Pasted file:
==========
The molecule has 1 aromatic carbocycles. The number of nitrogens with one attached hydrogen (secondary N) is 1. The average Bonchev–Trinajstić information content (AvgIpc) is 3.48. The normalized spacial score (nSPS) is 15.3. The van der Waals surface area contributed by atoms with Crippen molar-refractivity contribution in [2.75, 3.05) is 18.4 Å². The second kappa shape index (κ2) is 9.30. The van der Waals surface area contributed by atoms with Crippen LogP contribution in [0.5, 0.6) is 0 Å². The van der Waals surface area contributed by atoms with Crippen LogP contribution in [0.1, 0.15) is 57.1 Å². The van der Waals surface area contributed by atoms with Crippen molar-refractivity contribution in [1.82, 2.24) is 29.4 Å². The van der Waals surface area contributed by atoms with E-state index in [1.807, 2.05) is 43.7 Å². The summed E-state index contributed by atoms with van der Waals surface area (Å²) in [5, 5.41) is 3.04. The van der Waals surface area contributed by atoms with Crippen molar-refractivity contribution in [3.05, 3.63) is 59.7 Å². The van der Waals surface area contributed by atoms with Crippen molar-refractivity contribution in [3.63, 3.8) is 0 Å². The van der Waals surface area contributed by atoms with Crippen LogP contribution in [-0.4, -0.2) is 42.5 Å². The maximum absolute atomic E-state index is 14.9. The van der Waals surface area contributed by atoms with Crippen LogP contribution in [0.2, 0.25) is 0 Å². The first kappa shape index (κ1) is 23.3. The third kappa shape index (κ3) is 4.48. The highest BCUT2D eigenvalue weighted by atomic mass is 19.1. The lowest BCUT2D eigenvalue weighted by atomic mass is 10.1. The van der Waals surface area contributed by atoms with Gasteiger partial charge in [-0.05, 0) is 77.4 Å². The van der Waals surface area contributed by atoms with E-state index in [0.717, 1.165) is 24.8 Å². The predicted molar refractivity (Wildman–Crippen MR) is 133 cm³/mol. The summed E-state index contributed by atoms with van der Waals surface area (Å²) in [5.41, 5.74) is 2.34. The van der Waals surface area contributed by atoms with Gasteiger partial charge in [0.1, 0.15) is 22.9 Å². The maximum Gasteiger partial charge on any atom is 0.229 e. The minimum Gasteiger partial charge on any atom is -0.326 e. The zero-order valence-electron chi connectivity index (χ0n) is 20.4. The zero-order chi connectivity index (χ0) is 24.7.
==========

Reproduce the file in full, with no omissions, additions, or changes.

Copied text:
The molecule has 1 aromatic carbocycles. The number of nitrogens with one attached hydrogen (secondary N) is 1. The average Bonchev–Trinajstić information content (AvgIpc) is 3.48. The normalized spacial score (nSPS) is 15.3. The van der Waals surface area contributed by atoms with Crippen molar-refractivity contribution in [2.75, 3.05) is 18.4 Å². The second kappa shape index (κ2) is 9.30. The van der Waals surface area contributed by atoms with Crippen LogP contribution in [0.5, 0.6) is 0 Å². The van der Waals surface area contributed by atoms with Crippen LogP contribution in [0.1, 0.15) is 57.1 Å². The van der Waals surface area contributed by atoms with Crippen molar-refractivity contribution in [1.82, 2.24) is 29.4 Å². The van der Waals surface area contributed by atoms with E-state index in [1.807, 2.05) is 43.7 Å². The summed E-state index contributed by atoms with van der Waals surface area (Å²) in [5, 5.41) is 3.04. The van der Waals surface area contributed by atoms with Crippen molar-refractivity contribution in [3.05, 3.63) is 59.7 Å². The van der Waals surface area contributed by atoms with Crippen molar-refractivity contribution in [3.63, 3.8) is 0 Å². The van der Waals surface area contributed by atoms with Crippen LogP contribution in [-0.4, -0.2) is 42.5 Å². The maximum absolute atomic E-state index is 14.9. The van der Waals surface area contributed by atoms with Crippen LogP contribution in [0.2, 0.25) is 0 Å². The first kappa shape index (κ1) is 23.3. The third kappa shape index (κ3) is 4.48. The highest BCUT2D eigenvalue weighted by atomic mass is 19.1. The lowest BCUT2D eigenvalue weighted by atomic mass is 10.1. The van der Waals surface area contributed by atoms with Gasteiger partial charge in [-0.05, 0) is 77.4 Å². The van der Waals surface area contributed by atoms with E-state index in [0.717, 1.165) is 24.8 Å². The predicted molar refractivity (Wildman–Crippen MR) is 133 cm³/mol. The summed E-state index contributed by atoms with van der Waals surface area (Å²) in [5.41, 5.74) is 2.34. The van der Waals surface area contributed by atoms with Gasteiger partial charge in [0.1, 0.15) is 22.9 Å². The maximum Gasteiger partial charge on any atom is 0.229 e. The minimum Gasteiger partial charge on any atom is -0.326 e. The zero-order valence-electron chi connectivity index (χ0n) is 20.4. The zero-order chi connectivity index (χ0) is 24.7.